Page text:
With the hominids emigrating into space, the ice age wrecks the civilization of whoever choose to stay behind. In the only place left to live, the cradle of their civilization, they revert to a stone-age culture. And then the cycle repeats.

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As an addition to SJuan76's answer, whose train of thought took the same direction as mine:

Consider the environments in which animals and at least bacteria thrive: deep seas are actually easy conditions compared to Extremophiles (wiki-link) live. So, a post-human species which has to focus on biological engineering rather than any fossil-fuel based workings could adapt those for all kinds of needs.

When considering such a base for a new civilisation, also consider that they may be more suited to think in large time-spans! Going to Space may be harder for them, BUT they may in turn have the long view to seriously, and very patiently, attempt anyway.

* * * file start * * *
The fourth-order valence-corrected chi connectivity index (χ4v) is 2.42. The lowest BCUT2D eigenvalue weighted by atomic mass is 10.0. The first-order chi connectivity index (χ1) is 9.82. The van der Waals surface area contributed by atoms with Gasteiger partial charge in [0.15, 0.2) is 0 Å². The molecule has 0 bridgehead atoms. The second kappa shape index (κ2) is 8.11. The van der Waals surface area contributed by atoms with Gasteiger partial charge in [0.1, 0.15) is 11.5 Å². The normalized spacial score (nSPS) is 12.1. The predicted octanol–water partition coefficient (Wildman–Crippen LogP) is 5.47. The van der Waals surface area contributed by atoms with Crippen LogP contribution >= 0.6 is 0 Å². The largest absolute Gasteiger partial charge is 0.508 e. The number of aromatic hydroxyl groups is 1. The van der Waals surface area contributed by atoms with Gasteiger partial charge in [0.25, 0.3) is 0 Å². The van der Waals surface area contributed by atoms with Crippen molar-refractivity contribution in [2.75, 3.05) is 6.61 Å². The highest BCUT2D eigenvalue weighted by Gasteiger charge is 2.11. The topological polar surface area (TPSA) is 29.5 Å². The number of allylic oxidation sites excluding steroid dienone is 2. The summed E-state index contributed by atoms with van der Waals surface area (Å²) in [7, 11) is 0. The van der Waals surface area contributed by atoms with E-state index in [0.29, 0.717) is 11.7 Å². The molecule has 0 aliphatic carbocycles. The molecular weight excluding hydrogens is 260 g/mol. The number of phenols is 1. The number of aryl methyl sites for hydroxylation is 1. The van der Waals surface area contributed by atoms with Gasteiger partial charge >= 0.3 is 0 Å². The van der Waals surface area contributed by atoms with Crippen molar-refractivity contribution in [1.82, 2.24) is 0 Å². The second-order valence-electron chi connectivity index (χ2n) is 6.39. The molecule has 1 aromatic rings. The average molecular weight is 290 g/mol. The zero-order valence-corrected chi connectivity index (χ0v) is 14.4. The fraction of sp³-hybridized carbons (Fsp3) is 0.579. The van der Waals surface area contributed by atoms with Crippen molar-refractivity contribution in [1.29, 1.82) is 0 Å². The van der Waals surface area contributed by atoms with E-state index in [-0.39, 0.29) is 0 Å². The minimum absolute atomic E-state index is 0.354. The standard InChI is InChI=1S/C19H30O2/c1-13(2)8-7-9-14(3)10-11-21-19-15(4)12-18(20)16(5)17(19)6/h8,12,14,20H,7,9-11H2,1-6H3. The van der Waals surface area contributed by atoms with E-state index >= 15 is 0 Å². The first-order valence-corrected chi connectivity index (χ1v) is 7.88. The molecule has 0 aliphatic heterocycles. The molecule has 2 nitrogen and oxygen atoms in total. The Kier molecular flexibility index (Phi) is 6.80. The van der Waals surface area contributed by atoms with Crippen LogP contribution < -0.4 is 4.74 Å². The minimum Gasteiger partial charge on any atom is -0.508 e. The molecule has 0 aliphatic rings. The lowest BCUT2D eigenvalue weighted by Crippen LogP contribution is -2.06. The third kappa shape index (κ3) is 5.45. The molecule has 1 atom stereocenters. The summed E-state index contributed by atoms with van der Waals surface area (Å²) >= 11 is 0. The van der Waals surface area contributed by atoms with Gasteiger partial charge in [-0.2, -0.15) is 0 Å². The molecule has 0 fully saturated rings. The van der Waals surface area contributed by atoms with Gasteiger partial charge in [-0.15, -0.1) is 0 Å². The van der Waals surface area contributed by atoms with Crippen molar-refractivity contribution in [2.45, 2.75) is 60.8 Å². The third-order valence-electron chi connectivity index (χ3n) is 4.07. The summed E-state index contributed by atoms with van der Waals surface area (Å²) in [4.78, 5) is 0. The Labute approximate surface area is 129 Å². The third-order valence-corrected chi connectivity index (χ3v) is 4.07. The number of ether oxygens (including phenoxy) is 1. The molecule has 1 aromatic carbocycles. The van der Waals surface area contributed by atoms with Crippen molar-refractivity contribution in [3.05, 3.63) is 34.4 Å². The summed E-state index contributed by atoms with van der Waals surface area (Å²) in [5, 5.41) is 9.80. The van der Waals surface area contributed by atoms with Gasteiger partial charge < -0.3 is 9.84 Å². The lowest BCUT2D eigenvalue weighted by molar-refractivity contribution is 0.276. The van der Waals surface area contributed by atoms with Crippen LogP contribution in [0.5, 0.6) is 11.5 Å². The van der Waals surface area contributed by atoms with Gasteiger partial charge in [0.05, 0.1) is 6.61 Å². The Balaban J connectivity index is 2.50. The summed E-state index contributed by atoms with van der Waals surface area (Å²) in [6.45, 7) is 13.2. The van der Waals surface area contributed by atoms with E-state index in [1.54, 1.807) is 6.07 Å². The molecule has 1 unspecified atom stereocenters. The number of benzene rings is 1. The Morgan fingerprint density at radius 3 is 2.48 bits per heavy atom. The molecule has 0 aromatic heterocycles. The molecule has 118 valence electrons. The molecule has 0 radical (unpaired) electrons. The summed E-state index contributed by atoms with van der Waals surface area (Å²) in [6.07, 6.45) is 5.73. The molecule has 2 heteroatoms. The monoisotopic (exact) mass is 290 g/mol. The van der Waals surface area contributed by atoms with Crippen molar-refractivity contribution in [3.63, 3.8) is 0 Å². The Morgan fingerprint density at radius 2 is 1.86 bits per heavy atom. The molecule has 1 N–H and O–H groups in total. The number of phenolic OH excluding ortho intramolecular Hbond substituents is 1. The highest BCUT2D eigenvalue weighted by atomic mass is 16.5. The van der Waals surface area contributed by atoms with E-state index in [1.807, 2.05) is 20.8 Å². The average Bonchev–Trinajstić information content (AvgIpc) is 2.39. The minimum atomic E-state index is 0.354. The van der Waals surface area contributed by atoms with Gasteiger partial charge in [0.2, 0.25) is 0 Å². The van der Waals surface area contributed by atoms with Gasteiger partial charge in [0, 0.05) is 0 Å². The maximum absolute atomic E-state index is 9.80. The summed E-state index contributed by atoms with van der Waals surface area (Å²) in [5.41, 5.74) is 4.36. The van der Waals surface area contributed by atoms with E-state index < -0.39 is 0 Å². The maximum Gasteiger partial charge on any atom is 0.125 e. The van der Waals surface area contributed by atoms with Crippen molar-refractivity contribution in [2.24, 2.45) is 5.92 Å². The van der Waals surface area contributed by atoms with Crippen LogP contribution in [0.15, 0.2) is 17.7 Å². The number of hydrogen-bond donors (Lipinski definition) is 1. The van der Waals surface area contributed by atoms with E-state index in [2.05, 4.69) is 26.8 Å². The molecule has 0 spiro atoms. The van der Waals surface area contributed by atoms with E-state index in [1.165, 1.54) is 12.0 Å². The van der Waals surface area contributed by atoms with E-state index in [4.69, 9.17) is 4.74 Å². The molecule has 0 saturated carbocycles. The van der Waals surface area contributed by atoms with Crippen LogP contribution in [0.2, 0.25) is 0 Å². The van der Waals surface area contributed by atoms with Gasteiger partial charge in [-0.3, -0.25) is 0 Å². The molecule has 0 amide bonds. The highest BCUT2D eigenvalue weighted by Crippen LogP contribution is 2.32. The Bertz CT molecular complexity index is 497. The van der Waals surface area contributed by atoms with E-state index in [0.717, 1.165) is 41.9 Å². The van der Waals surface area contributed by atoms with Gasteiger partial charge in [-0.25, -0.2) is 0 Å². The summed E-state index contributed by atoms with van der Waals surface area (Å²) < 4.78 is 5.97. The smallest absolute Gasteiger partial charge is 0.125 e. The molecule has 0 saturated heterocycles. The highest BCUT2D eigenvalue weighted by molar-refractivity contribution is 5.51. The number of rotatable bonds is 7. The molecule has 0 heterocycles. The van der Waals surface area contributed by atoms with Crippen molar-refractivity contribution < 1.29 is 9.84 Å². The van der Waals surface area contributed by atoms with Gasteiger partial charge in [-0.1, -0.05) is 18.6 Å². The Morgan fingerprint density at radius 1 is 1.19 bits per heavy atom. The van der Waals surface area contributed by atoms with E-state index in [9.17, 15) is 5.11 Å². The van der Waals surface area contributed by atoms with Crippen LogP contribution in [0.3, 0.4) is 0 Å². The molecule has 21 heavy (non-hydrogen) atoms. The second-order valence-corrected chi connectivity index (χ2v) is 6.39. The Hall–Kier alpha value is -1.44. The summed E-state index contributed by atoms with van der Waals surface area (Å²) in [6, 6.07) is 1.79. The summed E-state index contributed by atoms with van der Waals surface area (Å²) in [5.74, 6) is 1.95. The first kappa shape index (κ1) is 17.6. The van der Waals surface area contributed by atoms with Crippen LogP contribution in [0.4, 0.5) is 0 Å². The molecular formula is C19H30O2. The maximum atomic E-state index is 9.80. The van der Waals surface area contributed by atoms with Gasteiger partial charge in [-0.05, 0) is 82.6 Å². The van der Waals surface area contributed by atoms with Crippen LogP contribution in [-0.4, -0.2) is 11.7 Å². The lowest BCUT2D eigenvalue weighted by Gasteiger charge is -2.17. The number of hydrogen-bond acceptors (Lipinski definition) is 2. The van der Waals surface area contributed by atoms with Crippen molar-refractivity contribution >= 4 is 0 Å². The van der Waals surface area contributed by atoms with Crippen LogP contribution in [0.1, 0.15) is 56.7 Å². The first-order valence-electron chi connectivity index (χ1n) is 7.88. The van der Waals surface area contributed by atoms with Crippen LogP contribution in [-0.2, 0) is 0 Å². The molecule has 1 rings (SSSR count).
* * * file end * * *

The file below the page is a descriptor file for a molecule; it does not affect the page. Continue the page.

Now, for the question of hominin or not: WHY hominin? A deep sea species may survive a cataclysmic change on the surface, and happen to be the next dominant species. Think: Squids! They ALREADY seem to have a good sense for problem-solving, and if they reach deep sea levels, smaller groups have VERY cheap energy via volcanism (Black/White smokers).

Another possibility is birds. Some species are tool-users and problem-solvers, and even seem to have a cultural background in how they build their tools (I lost the reference here, sorry... it was on TV recently)

Lastly, consider hives developing into something smarter. I admit I have no idea how realistic that would be (seeing an already human-style intelligent species evolve into civilisation is a lot easier than figuring out a hive civilisation...), but in regard to that, one could perhaps even think about a hive that manages to get off planet by some means because the species is driven by slow destruction of "their" planet:global warming/cooling, major tectonic changes, and similar things. Such a hive may actually be totally unaware of past civilisations as in 2!